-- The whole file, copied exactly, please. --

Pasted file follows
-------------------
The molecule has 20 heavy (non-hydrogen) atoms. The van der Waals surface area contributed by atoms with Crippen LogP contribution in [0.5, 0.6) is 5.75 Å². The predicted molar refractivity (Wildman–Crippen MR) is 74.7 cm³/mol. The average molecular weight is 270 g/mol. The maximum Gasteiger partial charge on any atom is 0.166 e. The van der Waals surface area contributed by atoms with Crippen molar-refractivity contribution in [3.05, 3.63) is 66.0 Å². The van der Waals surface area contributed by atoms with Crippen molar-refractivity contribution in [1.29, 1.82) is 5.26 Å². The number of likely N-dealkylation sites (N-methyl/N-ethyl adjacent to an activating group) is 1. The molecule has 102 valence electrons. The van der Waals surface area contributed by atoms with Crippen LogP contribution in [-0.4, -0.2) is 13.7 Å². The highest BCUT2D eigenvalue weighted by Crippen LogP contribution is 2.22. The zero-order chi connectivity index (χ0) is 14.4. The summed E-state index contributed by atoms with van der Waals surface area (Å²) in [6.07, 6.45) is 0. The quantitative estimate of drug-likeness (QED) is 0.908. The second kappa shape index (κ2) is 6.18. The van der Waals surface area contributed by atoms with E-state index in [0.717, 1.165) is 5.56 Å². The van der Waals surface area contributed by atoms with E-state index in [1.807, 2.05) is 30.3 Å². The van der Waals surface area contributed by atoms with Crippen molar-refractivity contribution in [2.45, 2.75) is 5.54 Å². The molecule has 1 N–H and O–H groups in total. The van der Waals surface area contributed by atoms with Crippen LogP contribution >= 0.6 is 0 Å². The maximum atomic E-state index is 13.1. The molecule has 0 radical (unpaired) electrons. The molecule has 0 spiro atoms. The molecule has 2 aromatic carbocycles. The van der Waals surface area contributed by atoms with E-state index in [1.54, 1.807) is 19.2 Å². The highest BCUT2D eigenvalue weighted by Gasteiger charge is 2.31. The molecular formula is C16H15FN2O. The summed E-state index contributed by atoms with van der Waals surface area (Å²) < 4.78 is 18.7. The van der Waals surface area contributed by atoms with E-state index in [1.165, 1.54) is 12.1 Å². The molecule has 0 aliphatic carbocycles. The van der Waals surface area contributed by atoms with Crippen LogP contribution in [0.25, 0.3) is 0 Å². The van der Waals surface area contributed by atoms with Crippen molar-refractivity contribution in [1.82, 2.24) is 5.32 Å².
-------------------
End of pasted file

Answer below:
The molecule has 20 heavy (non-hydrogen) atoms. The van der Waals surface area contributed by atoms with Crippen LogP contribution in [0.5, 0.6) is 5.75 Å². The predicted molar refractivity (Wildman–Crippen MR) is 74.7 cm³/mol. The average molecular weight is 270 g/mol. The maximum Gasteiger partial charge on any atom is 0.166 e. The van der Waals surface area contributed by atoms with Crippen molar-refractivity contribution in [3.05, 3.63) is 66.0 Å². The van der Waals surface area contributed by atoms with Crippen molar-refractivity contribution in [1.29, 1.82) is 5.26 Å². The number of likely N-dealkylation sites (N-methyl/N-ethyl adjacent to an activating group) is 1. The molecule has 102 valence electrons. The van der Waals surface area contributed by atoms with Crippen LogP contribution in [-0.4, -0.2) is 13.7 Å². The highest BCUT2D eigenvalue weighted by Crippen LogP contribution is 2.22. The zero-order chi connectivity index (χ0) is 14.4. The summed E-state index contributed by atoms with van der Waals surface area (Å²) in [6.07, 6.45) is 0. The quantitative estimate of drug-likeness (QED) is 0.908. The second kappa shape index (κ2) is 6.18. The van der Waals surface area contributed by atoms with E-state index in [0.717, 1.165) is 5.56 Å². The van der Waals surface area contributed by atoms with E-state index in [1.807, 2.05) is 30.3 Å². The van der Waals surface area contributed by atoms with Crippen molar-refractivity contribution in [2.45, 2.75) is 5.54 Å². The molecule has 1 N–H and O–H groups in total. The van der Waals surface area contributed by atoms with Crippen LogP contribution >= 0.6 is 0 Å². The maximum atomic E-state index is 13.1. The molecule has 0 radical (unpaired) electrons. The molecule has 0 spiro atoms. The molecule has 2 aromatic carbocycles. The van der Waals surface area contributed by atoms with E-state index in [1.54, 1.807) is 19.2 Å². The highest BCUT2D eigenvalue weighted by Gasteiger charge is 2.31. The molecular formula is C16H15FN2O. The summed E-state index contributed by atoms with van der Waals surface area (Å²) < 4.78 is 18.7. The van der Waals surface area contributed by atoms with E-state index in [1.165, 1.54) is 12.1 Å². The molecule has 0 aliphatic carbocycles. The van der Waals surface area contributed by atoms with Crippen LogP contribution in [0.25, 0.3) is 0 Å². The van der Waals surface area contributed by atoms with Crippen molar-refractivity contribution in [1.82, 2.24) is 5.32 Å².